In recent weeks we’ve hit a rough patch here at The Brew Club with a few disappointing ales; so I thought I’d turn to the beer that won the Sainsbury’s Great British Beer Hunt last year.
For lovers of historical dramas King John (the youngest son of Henry II and Eleanor of Aquitaine) is often cast as the villain, the younger brother of Richard I (the Lionheart) who spent much of his time away fighting crusades and generally being heroic, John was left at home to arrange the funding of the aforementioned crusades, while actually governing the nation. King John fell foul of the Barons who famously in 1215 forced the King to sign ‘Magna Carta’ which remains the closest we Brits have to a written constitution.
King John features heavily in the stories of Robin Hood and, in 1820 Sir Walter Scott wrote a historical novel called ‘Ivanhoe’ which not only features Robin Hood (and indeed is responsible for the popular image of Robin Hood), but includes Prince John as the villain. The story has been filmed many times, and was made into a TV series back in the late 50’s starring Roger Moore as the eponymous Ivanhoe.
The Ridgway Brewery sits alongside what is possibly England’s oldest road – The Ridgway – first laid by druids, and predating relatively modern Roman roads by several thousand years.
The brewery was founded by Peter Scholey, the former brewmaster from Henley’s Brakspear brewery – which itself started brewing in 1779 but was sold off in 2002. Brewing ceased at Henley (the name is now owned by Wychwood) and the premises are now an upmarket hotel complex.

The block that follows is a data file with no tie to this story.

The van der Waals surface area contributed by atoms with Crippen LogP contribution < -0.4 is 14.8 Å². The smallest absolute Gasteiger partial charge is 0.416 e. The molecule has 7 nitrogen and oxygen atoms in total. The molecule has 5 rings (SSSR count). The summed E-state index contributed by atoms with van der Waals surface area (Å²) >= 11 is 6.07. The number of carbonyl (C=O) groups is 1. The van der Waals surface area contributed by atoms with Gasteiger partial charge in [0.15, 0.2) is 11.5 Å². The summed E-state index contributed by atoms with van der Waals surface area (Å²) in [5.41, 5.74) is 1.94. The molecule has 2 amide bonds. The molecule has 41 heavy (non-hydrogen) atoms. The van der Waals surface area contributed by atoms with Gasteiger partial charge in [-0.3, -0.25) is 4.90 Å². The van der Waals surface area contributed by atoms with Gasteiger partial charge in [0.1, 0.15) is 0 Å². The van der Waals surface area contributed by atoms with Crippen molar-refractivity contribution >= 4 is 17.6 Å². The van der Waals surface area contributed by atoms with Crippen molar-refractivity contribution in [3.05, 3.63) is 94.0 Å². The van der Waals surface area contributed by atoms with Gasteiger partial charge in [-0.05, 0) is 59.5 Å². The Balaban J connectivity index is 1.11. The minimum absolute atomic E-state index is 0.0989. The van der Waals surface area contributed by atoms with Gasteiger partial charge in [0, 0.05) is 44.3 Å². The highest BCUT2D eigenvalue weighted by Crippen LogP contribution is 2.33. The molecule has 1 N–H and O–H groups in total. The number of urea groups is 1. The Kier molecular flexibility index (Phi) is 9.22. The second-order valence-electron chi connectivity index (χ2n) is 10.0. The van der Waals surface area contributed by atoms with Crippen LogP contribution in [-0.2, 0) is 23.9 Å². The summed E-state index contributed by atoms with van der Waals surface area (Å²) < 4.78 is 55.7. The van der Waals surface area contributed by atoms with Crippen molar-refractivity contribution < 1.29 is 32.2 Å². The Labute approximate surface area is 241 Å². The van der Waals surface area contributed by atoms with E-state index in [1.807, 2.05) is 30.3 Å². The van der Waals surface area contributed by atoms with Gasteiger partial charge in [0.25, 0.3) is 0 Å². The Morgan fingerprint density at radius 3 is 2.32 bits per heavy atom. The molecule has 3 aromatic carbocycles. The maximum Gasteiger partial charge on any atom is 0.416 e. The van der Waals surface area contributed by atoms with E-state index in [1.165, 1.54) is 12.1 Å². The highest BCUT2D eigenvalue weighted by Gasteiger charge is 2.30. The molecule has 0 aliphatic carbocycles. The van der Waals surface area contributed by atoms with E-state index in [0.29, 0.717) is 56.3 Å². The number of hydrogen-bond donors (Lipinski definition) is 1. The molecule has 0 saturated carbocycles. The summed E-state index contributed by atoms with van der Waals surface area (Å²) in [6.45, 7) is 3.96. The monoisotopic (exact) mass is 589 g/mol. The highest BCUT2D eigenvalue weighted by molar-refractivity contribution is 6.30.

One of Ridgway’s more popular beers is ‘Ivanhoe’ and Peter told me that it sells particularly well in Scandinavia, where (by all accounts) the Ivanhoe TV series is still popular, so when they decided to brew a ‘bad boy’ dark ale, it was to Bad King John they turned.
This brew makes its intentions quite clear on the label, describing itself as a ‘very English black ale’ and stating “Bad King John is Black… Bitter… Intense… like the ruthless man it honours. Do not come here looking for subtlety.” That sounds like fighting talk.
And to be fair, brewed to 6% ABV, bottle conditioned and unpasteurised it makes an interesting proposition.
It pours very dark, with a rich caramel coloured head that leaves a healthy lacing. Holding it up to the halogen it shows a rich garnet colour, but only just.
The nose is burnt toast, with dark chocolate and a hint of espresso coffee.
The flavour follows that nose, distinctly bitter chocolate with the merest hint of coffee and dark fruit. It’s medium to full bodied, and looking at my notes I wrote ‘goes down a storm!’.
I think that probably sums this up, it’s a badass ale that goes down a lot more easily than, at 6%, it should. This could make for a very dangerous drinking session.
I’m going to give this 4 stars, and keep a bottle or two on my shelf for those dark evenings when I need cheering up.
Bob the Brit